> accounts, at reduced benefits. Other ideas are
      > making the affluent pay more,
      > raise the retirement age, and cut Medicare and
      > Social Security costs.
      >
      > Some other facts from the "Money" section: Total
      > U.S. health care costs are
      > 14.6% of the GDP, compared to 5% in 1960. The cost
      > of Social Security and
      > medical care in the USA for the next 70 years are
      > expected to hit $43
      > trillion. In Sweden, the cost of a day's stay in the
      > hosptial is $11 and
      > there is a cap of $122 on medical fees per year.
      > Sweden's national and local
      > tax base is 53% while USA's tax base is 43%. Norway
      > enjoys a budget surplus
      > of 12% of its GDP.
      >
      > Janice
      >
      >
      >
      >
    • Troy Gardner
      ... Fiar enough, anybody care to venture an opinion to what degree medical technology rides Moores law curve, though externally quite the opposite seems to be
      Message 2 of 13 , Oct 5, 2004
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        > Could we please limit futurist posts to futurist
        > topics. There are plenty of other forums to discuss
        > public policy.

        Fiar enough, anybody care to venture an opinion to what degree medical
        technology rides Moores law curve, though externally quite the opposite seems
        to be getting more costly?

        Some ideas:

        Computers aren't yet sophisticated enough to model human/drug interactions in
        any meaningful way, yet. Thus they can't help that much.

        Much of the trials is still non-automatible, thus relying upon human perception
        and labor.

        Scanning technology is still to primitive (lack of visibility) and unaccessible
        to be used in replacements of normal checkups and tests, and/or AI isn't
        sufficently robust to use these scans to determine problems (lack of
        perception, understanding).

        The cost involved in many Hi-tech items (e.g. MRI's, robotic surgeons) has
        nothing to do with end manufacturing costs, and economies of scale don't really
        help that much since so few of them are being made, and the barrier to entry is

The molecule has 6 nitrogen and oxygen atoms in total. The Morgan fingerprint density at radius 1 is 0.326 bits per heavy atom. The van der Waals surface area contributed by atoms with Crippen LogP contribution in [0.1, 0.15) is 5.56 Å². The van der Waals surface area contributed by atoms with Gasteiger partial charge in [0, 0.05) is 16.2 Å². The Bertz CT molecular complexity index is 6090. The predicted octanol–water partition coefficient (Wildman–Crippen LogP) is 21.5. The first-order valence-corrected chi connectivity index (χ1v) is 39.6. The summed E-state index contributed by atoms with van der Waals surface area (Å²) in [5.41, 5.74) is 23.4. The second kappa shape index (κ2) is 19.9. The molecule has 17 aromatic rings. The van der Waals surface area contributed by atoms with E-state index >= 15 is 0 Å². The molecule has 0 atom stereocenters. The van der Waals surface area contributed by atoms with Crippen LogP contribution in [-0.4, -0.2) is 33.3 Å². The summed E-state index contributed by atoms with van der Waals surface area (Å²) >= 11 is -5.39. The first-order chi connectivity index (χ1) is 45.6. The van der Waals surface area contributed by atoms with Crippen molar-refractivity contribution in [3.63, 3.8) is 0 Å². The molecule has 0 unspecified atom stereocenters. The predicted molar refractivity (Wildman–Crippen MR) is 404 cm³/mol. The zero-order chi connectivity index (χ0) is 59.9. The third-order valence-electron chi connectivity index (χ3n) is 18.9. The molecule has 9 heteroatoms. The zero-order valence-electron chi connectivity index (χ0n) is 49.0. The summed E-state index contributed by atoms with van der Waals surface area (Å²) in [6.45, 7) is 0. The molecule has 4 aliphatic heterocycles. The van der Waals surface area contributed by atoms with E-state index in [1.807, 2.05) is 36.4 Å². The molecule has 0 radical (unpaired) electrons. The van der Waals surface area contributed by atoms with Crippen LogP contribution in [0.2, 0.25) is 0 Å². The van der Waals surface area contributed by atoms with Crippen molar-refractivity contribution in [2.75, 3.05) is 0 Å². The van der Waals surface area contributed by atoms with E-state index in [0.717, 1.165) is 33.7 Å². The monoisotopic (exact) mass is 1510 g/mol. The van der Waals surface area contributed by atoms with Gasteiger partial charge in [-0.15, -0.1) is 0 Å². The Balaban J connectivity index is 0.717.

so high. This is not necessarily the case for small medical devices (e.g. IV
        needle butterfly's, home dialsis, insulin etc) which have been riding the rapid
        curve provided by technology and rapid prototyping, but they still have to go
        through expensive hurdles(liability, insurance, R&D, medical trials, marketing
        ).

        It's getting more expensive as the problems are getting harder. One might draw
        a parrallel between biotech trials and the cost of newer building new
        semiconductor factories. We've run out of asprins, now everything is smaller
        lesser known pathway. Just guessing that biotech research probably fails at a
        higher rate at a higher cost as in trials of drugs, a few people get sick or
        die, and nobody uses the drug anymore. Rather than breaking a piece of silicon
        or something.

        Curious if people would feel more comfortable with a robot surgeon (guided by a
        real one) than a real surgeon. At siggraph they were showing virtual surgeries
        using real scans, for practice, and placement/construction of part of a
        (artificial) jaw, but saying that part of the procedure still has to be done by
        hand due to regulations/trials.


        =====
        Troy Gardner -"How you live your seconds, is how you live your days, is how you live your life..."

        http://www.troygardner.com -my world, philosophy, music, writings.
        http://www.troyworks.com -consulting & training in Flash, Java, and C#
        http://www.intrio.com -helping bridge the gap between the humans and machines. Home of the Flickey�
      • Joschka Fisher
        from joschka fischer: I don t completely agree. Grandstanding...ok, that s out. But no matter what the technological/medical advances. That computer isn t